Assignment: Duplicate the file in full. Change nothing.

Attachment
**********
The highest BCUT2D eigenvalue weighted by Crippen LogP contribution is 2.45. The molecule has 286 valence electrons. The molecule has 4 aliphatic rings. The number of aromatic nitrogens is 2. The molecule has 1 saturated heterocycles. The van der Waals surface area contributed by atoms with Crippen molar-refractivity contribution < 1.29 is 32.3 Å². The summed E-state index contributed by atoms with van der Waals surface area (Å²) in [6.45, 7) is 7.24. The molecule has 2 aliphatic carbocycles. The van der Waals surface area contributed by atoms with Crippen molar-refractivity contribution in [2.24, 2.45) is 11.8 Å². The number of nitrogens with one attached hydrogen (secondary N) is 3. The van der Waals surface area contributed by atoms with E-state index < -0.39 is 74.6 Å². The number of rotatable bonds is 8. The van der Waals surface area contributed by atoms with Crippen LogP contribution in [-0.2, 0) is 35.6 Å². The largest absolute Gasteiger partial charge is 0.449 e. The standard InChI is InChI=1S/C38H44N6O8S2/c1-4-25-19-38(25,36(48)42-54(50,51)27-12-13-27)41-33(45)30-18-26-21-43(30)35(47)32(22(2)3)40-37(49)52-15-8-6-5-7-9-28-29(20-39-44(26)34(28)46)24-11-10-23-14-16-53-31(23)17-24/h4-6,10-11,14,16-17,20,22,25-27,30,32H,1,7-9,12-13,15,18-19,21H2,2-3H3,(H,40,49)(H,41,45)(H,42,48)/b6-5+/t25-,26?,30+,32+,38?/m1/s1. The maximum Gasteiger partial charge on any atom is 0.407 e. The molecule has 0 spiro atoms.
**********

The highest BCUT2D eigenvalue weighted by Crippen LogP contribution is 2.45. The molecule has 286 valence electrons. The molecule has 4 aliphatic rings. The number of aromatic nitrogens is 2. The molecule has 1 saturated heterocycles. The van der Waals surface area contributed by atoms with Crippen molar-refractivity contribution < 1.29 is 32.3 Å². The summed E-state index contributed by atoms with van der Waals surface area (Å²) in [6.45, 7) is 7.24. The molecule has 2 aliphatic carbocycles. The van der Waals surface area contributed by atoms with Crippen molar-refractivity contribution in [2.24, 2.45) is 11.8 Å². The number of nitrogens with one attached hydrogen (secondary N) is 3. The van der Waals surface area contributed by atoms with E-state index < -0.39 is 74.6 Å². The number of rotatable bonds is 8. The van der Waals surface area contributed by atoms with Crippen LogP contribution in [-0.2, 0) is 35.6 Å². The largest absolute Gasteiger partial charge is 0.449 e. The standard InChI is InChI=1S/C38H44N6O8S2/c1-4-25-19-38(25,36(48)42-54(50,51)27-12-13-27)41-33(45)30-18-26-21-43(30)35(47)32(22(2)3)40-37(49)52-15-8-6-5-7-9-28-29(20-39-44(26)34(28)46)24-11-10-23-14-16-53-31(23)17-24/h4-6,10-11,14,16-17,20,22,25-27,30,32H,1,7-9,12-13,15,18-19,21H2,2-3H3,(H,40,49)(H,41,45)(H,42,48)/b6-5+/t25-,26?,30+,32+,38?/m1/s1. The maximum Gasteiger partial charge on any atom is 0.407 e. The molecule has 0 spiro atoms.